Dubbed “Neptune’s Garden,” by Hugh Johnson, the Muscadet region on the Loire’s Atlantic coast has long occupied a spot alongside seafood and river fish specialties alike. Vinified entirely of the Melon de Bourgogne varietal and aged on the lees for six months prior to bottling, Eric Poiron’s Muscadet is clean, careful, and zippy with bracing acidity and a bright autolytic texture to balance it out. Though Muscadet has four AOCS (which includes the umbrella AOC “Muscadet”) Sèvre et Maine is arguably the finest of all, with more stringent regulations for yields, aging, and lees contact. The Domaine des Quatres Routes is no exception: it cools you down at first sip, as images of crisp Kusshi and Kumamoto oysters pop into your mind. Visceral pairing!
And if anyone’s got pedigree in Muscadet it’s the Poiron family. They began growing and producing wine in the early 1800’s and over the past two centuries have elevated their vineyard holdings from the original 1.2 hectares to it’s current standing of 39 hectares. Domaine des Quatres Routes is one of four small properties owned and farmed by Eric Poiron and consists of only 13 hectares under Melon de Bourgogne vine. Soils are clay and schist and average vine age is 45 years.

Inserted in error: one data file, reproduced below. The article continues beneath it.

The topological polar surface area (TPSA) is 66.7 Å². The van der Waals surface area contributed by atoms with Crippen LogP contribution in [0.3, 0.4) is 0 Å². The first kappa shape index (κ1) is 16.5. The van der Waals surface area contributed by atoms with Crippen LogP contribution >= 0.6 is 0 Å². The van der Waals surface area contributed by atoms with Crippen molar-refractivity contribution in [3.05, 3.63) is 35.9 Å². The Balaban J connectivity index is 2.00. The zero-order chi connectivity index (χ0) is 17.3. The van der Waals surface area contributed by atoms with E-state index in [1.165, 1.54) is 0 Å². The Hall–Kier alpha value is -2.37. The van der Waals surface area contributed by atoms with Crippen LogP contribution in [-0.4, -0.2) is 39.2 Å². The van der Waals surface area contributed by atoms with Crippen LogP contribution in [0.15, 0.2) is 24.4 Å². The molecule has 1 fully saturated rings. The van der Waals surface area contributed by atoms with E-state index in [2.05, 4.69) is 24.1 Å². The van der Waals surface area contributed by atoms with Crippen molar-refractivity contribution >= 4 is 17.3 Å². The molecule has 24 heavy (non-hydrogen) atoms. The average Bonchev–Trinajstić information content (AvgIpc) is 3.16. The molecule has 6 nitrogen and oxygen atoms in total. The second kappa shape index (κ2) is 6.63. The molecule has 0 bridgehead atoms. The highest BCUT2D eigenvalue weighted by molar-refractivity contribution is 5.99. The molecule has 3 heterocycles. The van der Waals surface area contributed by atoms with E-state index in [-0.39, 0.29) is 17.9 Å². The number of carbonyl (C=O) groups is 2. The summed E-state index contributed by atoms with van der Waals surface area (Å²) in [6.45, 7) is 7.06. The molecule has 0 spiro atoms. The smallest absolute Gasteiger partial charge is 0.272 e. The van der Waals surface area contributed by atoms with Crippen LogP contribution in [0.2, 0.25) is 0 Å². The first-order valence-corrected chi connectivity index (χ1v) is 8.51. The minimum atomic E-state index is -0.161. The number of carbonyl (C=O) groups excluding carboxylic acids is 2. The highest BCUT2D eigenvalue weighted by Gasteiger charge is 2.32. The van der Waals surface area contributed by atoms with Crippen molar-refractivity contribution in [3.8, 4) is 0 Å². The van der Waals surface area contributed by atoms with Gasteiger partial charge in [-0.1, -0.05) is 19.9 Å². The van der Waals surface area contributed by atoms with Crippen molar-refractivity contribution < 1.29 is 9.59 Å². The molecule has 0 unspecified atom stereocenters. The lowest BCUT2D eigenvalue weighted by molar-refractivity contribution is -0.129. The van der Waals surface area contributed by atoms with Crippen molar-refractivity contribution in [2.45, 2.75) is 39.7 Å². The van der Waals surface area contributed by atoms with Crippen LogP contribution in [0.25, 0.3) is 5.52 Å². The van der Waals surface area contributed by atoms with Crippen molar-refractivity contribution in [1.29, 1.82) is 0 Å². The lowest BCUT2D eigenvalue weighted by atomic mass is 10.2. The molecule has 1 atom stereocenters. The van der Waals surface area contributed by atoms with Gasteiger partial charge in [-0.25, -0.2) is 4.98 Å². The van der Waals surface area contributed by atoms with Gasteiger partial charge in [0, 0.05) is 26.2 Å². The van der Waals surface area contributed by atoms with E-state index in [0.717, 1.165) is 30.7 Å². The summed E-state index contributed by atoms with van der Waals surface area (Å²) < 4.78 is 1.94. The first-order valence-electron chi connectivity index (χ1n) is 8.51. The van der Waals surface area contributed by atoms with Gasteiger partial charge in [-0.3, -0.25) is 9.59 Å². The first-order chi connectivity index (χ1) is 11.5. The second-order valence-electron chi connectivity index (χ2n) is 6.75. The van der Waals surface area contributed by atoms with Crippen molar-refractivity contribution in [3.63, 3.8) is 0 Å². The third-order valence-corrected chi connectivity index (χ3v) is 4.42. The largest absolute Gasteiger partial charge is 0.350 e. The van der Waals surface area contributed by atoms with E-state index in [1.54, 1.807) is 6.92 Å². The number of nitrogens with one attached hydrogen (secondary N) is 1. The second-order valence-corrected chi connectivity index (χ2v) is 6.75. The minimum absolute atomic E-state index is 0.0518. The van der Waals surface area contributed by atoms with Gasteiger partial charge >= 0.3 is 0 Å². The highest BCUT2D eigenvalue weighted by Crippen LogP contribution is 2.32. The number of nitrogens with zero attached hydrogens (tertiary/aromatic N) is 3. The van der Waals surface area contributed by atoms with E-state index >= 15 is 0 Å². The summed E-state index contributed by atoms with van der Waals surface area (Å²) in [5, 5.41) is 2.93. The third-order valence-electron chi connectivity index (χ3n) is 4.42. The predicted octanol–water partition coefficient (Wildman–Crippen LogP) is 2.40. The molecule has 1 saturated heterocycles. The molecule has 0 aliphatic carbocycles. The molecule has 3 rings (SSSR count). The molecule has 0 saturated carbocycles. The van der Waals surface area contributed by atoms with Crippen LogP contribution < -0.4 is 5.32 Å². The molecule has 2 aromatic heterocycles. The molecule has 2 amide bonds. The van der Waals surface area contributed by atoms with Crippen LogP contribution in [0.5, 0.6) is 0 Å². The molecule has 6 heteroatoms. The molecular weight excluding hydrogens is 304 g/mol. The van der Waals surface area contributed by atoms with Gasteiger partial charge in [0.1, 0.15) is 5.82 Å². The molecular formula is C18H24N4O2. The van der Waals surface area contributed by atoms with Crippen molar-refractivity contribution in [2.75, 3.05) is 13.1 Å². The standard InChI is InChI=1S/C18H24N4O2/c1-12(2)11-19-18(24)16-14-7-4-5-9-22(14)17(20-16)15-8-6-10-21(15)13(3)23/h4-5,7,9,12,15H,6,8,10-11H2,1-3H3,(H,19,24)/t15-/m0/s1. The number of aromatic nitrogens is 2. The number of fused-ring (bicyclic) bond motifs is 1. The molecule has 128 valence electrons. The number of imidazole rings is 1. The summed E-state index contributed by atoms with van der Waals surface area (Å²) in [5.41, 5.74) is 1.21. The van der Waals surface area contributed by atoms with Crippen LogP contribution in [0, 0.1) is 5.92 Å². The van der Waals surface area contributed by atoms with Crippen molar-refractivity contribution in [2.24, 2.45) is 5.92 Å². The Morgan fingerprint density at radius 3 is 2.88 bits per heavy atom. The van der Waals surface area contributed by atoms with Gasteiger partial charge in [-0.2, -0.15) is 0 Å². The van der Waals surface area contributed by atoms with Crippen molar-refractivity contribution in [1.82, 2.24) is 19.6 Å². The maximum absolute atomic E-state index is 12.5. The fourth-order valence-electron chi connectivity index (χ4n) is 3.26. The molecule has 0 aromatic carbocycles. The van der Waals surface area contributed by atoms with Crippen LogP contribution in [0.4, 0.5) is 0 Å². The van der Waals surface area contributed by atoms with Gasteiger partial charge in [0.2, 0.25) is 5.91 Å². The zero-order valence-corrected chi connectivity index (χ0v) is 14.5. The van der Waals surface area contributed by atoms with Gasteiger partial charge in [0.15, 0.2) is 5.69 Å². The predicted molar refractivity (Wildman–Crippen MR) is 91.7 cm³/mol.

Winemaking at Quatres Routes is done in the traditional style with all organic viticulture. Grapes are hand harvested and go through successive tries to ensure highest quality product. Fermentation takes place in old French oak. Wines are left on the lees until March of the following year. They are then bottled and released to ensure classic freshness.
Muscadet is not only the ideal choice for dishes like sautéed scallops or brook trout with beurre blanc sauce, it’s also exceptionally delicious with BBQ pulled pork and fried chicken, as it cuts through fat on the palate in a similar way as champagne. As always, the taste of the salt spray sings in this wine.